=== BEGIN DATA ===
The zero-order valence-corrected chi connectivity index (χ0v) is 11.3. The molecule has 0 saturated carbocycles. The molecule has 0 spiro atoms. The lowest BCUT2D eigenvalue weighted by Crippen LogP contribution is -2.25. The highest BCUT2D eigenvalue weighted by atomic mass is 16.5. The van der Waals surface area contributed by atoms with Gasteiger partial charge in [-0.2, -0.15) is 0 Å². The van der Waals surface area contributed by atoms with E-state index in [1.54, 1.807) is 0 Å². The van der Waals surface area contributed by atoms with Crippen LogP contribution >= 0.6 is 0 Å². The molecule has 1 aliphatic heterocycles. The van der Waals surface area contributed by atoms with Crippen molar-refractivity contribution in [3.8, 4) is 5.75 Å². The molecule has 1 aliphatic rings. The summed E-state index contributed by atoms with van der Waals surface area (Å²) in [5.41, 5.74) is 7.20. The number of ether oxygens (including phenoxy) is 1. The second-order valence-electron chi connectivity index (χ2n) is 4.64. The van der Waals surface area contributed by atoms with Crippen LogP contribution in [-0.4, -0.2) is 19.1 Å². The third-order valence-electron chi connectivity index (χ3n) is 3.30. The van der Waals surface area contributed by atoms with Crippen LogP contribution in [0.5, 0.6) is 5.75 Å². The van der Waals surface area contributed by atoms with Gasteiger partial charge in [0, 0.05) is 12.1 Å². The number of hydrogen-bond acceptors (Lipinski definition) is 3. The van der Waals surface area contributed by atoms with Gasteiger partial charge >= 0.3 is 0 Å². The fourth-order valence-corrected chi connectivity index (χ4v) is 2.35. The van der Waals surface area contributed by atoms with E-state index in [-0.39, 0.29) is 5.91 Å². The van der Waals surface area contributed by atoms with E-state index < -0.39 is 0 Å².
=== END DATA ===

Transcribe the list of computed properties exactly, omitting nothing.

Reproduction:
The zero-order valence-corrected chi connectivity index (χ0v) is 11.3. The molecule has 0 saturated carbocycles. The molecule has 0 spiro atoms. The lowest BCUT2D eigenvalue weighted by Crippen LogP contribution is -2.25. The highest BCUT2D eigenvalue weighted by atomic mass is 16.5. The van der Waals surface area contributed by atoms with Gasteiger partial charge in [-0.2, -0.15) is 0 Å². The van der Waals surface area contributed by atoms with E-state index in [1.54, 1.807) is 0 Å². The van der Waals surface area contributed by atoms with Crippen LogP contribution >= 0.6 is 0 Å². The molecule has 1 aliphatic heterocycles. The van der Waals surface area contributed by atoms with Crippen molar-refractivity contribution in [3.8, 4) is 5.75 Å². The molecule has 1 aliphatic rings. The summed E-state index contributed by atoms with van der Waals surface area (Å²) in [5.41, 5.74) is 7.20. The number of ether oxygens (including phenoxy) is 1. The second-order valence-electron chi connectivity index (χ2n) is 4.64. The van der Waals surface area contributed by atoms with Crippen LogP contribution in [-0.4, -0.2) is 19.1 Å². The third-order valence-electron chi connectivity index (χ3n) is 3.30. The van der Waals surface area contributed by atoms with Crippen LogP contribution in [0.5, 0.6) is 5.75 Å². The van der Waals surface area contributed by atoms with Gasteiger partial charge in [0, 0.05) is 12.1 Å². The number of hydrogen-bond acceptors (Lipinski definition) is 3. The van der Waals surface area contributed by atoms with Gasteiger partial charge >= 0.3 is 0 Å². The fourth-order valence-corrected chi connectivity index (χ4v) is 2.35. The van der Waals surface area contributed by atoms with E-state index in [-0.39, 0.29) is 5.91 Å². The van der Waals surface area contributed by atoms with E-state index < -0.39 is 0 Å².